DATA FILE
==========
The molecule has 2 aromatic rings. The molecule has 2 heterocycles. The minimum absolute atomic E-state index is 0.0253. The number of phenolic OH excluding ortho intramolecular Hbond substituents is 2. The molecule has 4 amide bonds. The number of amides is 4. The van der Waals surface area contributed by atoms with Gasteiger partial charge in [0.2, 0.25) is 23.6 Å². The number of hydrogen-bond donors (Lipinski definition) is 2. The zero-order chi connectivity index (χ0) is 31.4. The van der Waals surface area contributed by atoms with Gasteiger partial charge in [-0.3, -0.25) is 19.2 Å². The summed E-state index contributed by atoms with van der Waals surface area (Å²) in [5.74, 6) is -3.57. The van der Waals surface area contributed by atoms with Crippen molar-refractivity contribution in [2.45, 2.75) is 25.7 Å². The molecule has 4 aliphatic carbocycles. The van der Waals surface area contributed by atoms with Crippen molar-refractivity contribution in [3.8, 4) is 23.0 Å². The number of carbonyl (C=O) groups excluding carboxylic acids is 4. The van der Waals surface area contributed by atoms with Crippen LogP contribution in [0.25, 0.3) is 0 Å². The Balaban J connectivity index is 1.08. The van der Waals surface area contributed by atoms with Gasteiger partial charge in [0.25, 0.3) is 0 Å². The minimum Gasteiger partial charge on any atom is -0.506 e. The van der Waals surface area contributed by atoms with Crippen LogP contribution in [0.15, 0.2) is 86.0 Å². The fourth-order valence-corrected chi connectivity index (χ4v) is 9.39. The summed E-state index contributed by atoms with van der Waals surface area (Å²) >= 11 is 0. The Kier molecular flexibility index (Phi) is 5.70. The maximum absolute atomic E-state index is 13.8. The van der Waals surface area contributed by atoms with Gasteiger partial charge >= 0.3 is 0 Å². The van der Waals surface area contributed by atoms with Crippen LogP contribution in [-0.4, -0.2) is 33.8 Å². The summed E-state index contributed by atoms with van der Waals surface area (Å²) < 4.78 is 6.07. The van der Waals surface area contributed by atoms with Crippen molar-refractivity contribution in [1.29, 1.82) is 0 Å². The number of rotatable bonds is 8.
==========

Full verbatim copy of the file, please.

The molecule has 2 aromatic rings. The molecule has 2 heterocycles. The minimum absolute atomic E-state index is 0.0253. The number of phenolic OH excluding ortho intramolecular Hbond substituents is 2. The molecule has 4 amide bonds. The number of amides is 4. The van der Waals surface area contributed by atoms with Gasteiger partial charge in [0.2, 0.25) is 23.6 Å². The number of hydrogen-bond donors (Lipinski definition) is 2. The zero-order chi connectivity index (χ0) is 31.4. The van der Waals surface area contributed by atoms with Gasteiger partial charge in [-0.3, -0.25) is 19.2 Å². The summed E-state index contributed by atoms with van der Waals surface area (Å²) in [5.74, 6) is -3.57. The van der Waals surface area contributed by atoms with Crippen molar-refractivity contribution in [2.45, 2.75) is 25.7 Å². The molecule has 4 aliphatic carbocycles. The van der Waals surface area contributed by atoms with Crippen molar-refractivity contribution in [3.8, 4) is 23.0 Å². The number of carbonyl (C=O) groups excluding carboxylic acids is 4. The van der Waals surface area contributed by atoms with Crippen LogP contribution in [0.25, 0.3) is 0 Å². The Balaban J connectivity index is 1.08. The van der Waals surface area contributed by atoms with Gasteiger partial charge in [0.25, 0.3) is 0 Å². The minimum Gasteiger partial charge on any atom is -0.506 e. The van der Waals surface area contributed by atoms with Crippen LogP contribution in [0.15, 0.2) is 86.0 Å². The fourth-order valence-corrected chi connectivity index (χ4v) is 9.39. The summed E-state index contributed by atoms with van der Waals surface area (Å²) >= 11 is 0. The Kier molecular flexibility index (Phi) is 5.70. The maximum absolute atomic E-state index is 13.8. The van der Waals surface area contributed by atoms with Gasteiger partial charge >= 0.3 is 0 Å². The van der Waals surface area contributed by atoms with Crippen LogP contribution in [-0.4, -0.2) is 33.8 Å². The summed E-state index contributed by atoms with van der Waals surface area (Å²) < 4.78 is 6.07. The van der Waals surface area contributed by atoms with Crippen molar-refractivity contribution in [1.29, 1.82) is 0 Å². The number of rotatable bonds is 8.